Gucci client advisor Valentina, dressed in a black suit, bow tie and red gloves, pulls down a GG Marmont bag from orange shelving lined with in-season accessories and deftly unclips the clasp, shows off the interior and swivels the $2,290 leather bag onto her shoulder. Only she isn’t in a store, nor is the potential client.
The luxury megabrand, in a bid to recreate its crucial in-store experience, has launched Gucci Live, a video service that lets staff communicate with shoppers on their mobiles or laptops. Valentina is working from the 2,300-square-metre client services hub, Gucci 9 in Florence, which has developed a faux luxury store with cameras and TV-style lighting for the new “remote clienteling”. Gucci says it’s the first of its kind in luxury.
Like most of its luxury counterparts, Gucci is navigating how to keep in touch with its clients, who are still largely unable to visit stores but require the personal service associated with luxury. With e-commerce far from replacing in-store sales and digital-savvy Chinese millennials the core of luxury growth (per Bain), Gucci is betting personalised video consultations will spur sales.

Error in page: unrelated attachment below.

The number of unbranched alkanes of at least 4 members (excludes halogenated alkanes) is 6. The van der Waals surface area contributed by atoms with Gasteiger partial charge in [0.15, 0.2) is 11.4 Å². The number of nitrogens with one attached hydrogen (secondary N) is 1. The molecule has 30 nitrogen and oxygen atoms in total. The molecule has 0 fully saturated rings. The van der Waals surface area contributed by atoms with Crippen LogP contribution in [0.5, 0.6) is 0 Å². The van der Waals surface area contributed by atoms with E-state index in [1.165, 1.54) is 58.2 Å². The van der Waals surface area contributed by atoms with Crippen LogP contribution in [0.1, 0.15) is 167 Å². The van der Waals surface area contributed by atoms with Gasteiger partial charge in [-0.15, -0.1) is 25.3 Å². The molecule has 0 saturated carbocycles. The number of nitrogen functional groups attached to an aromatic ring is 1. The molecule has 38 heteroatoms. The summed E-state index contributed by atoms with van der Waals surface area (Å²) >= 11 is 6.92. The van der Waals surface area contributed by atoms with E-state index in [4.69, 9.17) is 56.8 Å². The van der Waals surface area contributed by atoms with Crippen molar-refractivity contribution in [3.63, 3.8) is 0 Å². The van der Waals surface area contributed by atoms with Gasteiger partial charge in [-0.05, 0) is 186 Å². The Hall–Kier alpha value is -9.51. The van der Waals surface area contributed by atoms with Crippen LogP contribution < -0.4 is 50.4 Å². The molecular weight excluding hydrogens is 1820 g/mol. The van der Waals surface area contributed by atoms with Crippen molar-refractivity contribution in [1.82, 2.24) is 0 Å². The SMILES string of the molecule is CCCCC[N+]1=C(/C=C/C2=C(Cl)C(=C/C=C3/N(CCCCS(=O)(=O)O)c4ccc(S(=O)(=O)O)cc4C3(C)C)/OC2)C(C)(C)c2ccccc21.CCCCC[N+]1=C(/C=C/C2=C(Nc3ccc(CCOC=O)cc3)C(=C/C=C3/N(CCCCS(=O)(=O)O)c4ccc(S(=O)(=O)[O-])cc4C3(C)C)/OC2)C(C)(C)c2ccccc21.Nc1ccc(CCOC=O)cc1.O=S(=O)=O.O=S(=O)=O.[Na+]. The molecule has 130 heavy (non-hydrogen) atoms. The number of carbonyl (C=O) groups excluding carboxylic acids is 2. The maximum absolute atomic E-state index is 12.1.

“The mission of our Gucci 9 global service centre is to provide our customers around the world with a direct connection to the Gucci community that is a seamless, always accessible, personalised experience,” Marco Bizzarri, Gucci president and CEO, said in a statement when Gucci 9 opened. “The service is delivered according to the values that define and differentiate our brand today: a human touch powered by technology.”
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